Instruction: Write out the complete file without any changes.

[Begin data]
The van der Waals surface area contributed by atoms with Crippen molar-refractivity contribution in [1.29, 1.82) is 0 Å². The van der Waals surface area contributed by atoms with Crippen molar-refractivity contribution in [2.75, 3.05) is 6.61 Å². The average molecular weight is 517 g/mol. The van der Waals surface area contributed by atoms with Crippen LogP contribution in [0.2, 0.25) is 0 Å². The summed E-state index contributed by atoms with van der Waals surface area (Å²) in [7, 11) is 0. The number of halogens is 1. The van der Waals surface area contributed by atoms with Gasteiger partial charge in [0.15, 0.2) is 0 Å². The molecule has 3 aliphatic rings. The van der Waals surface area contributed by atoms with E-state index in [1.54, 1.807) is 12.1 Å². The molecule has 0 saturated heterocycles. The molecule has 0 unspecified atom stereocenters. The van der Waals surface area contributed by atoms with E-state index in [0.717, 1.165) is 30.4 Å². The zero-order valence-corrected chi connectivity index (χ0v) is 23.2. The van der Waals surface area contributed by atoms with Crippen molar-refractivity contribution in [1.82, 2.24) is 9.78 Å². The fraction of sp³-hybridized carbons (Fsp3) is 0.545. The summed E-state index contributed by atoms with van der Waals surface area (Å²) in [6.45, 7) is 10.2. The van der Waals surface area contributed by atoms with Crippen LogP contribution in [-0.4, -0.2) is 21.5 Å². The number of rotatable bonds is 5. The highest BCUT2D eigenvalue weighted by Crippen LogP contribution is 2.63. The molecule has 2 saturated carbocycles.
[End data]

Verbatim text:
The van der Waals surface area contributed by atoms with Crippen molar-refractivity contribution in [1.29, 1.82) is 0 Å². The van der Waals surface area contributed by atoms with Crippen molar-refractivity contribution in [2.75, 3.05) is 6.61 Å². The average molecular weight is 517 g/mol. The van der Waals surface area contributed by atoms with Crippen LogP contribution in [0.2, 0.25) is 0 Å². The summed E-state index contributed by atoms with van der Waals surface area (Å²) in [7, 11) is 0. The number of halogens is 1. The van der Waals surface area contributed by atoms with Gasteiger partial charge in [0.15, 0.2) is 0 Å². The molecule has 3 aliphatic rings. The van der Waals surface area contributed by atoms with E-state index in [1.54, 1.807) is 12.1 Å². The molecule has 0 saturated heterocycles. The molecule has 0 unspecified atom stereocenters. The van der Waals surface area contributed by atoms with E-state index in [0.717, 1.165) is 30.4 Å². The zero-order valence-corrected chi connectivity index (χ0v) is 23.2. The van der Waals surface area contributed by atoms with Crippen molar-refractivity contribution in [1.82, 2.24) is 9.78 Å². The fraction of sp³-hybridized carbons (Fsp3) is 0.545. The summed E-state index contributed by atoms with van der Waals surface area (Å²) in [6.45, 7) is 10.2. The van der Waals surface area contributed by atoms with Crippen LogP contribution in [-0.4, -0.2) is 21.5 Å². The number of rotatable bonds is 5. The highest BCUT2D eigenvalue weighted by Crippen LogP contribution is 2.63. The molecule has 2 saturated carbocycles.